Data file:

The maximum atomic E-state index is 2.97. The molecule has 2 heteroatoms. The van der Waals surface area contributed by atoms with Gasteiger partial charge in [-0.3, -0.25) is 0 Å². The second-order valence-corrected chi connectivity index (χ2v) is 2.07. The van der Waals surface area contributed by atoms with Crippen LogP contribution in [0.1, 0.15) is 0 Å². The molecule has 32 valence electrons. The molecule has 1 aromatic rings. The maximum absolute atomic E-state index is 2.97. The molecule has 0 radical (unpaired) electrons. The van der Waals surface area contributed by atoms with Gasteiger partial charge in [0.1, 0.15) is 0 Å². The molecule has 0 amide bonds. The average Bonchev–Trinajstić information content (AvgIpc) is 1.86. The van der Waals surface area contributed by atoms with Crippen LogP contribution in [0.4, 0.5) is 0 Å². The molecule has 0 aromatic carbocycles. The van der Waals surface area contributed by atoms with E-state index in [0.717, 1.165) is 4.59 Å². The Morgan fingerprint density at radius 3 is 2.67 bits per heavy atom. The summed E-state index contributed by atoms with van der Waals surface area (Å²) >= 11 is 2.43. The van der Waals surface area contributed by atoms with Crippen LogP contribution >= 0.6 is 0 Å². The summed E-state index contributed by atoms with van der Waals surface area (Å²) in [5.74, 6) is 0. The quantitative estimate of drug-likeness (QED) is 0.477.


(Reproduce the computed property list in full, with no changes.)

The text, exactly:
The maximum atomic E-state index is 2.97. The molecule has 2 heteroatoms. The van der Waals surface area contributed by atoms with Gasteiger partial charge in [-0.3, -0.25) is 0 Å². The second-order valence-corrected chi connectivity index (χ2v) is 2.07. The van der Waals surface area contributed by atoms with Crippen LogP contribution in [0.1, 0.15) is 0 Å². The molecule has 32 valence electrons. The molecule has 1 aromatic rings. The maximum absolute atomic E-state index is 2.97. The molecule has 0 radical (unpaired) electrons. The van der Waals surface area contributed by atoms with Gasteiger partial charge in [0.1, 0.15) is 0 Å². The molecule has 0 amide bonds. The average Bonchev–Trinajstić information content (AvgIpc) is 1.86. The van der Waals surface area contributed by atoms with Crippen LogP contribution in [0.4, 0.5) is 0 Å². The molecule has 0 aromatic carbocycles. The van der Waals surface area contributed by atoms with E-state index in [0.717, 1.165) is 4.59 Å². The Morgan fingerprint density at radius 3 is 2.67 bits per heavy atom. The summed E-state index contributed by atoms with van der Waals surface area (Å²) >= 11 is 2.43. The van der Waals surface area contributed by atoms with Crippen LogP contribution >= 0.6 is 0 Å². The summed E-state index contributed by atoms with van der Waals surface area (Å²) in [5.74, 6) is 0. The quantitative estimate of drug-likeness (QED) is 0.477.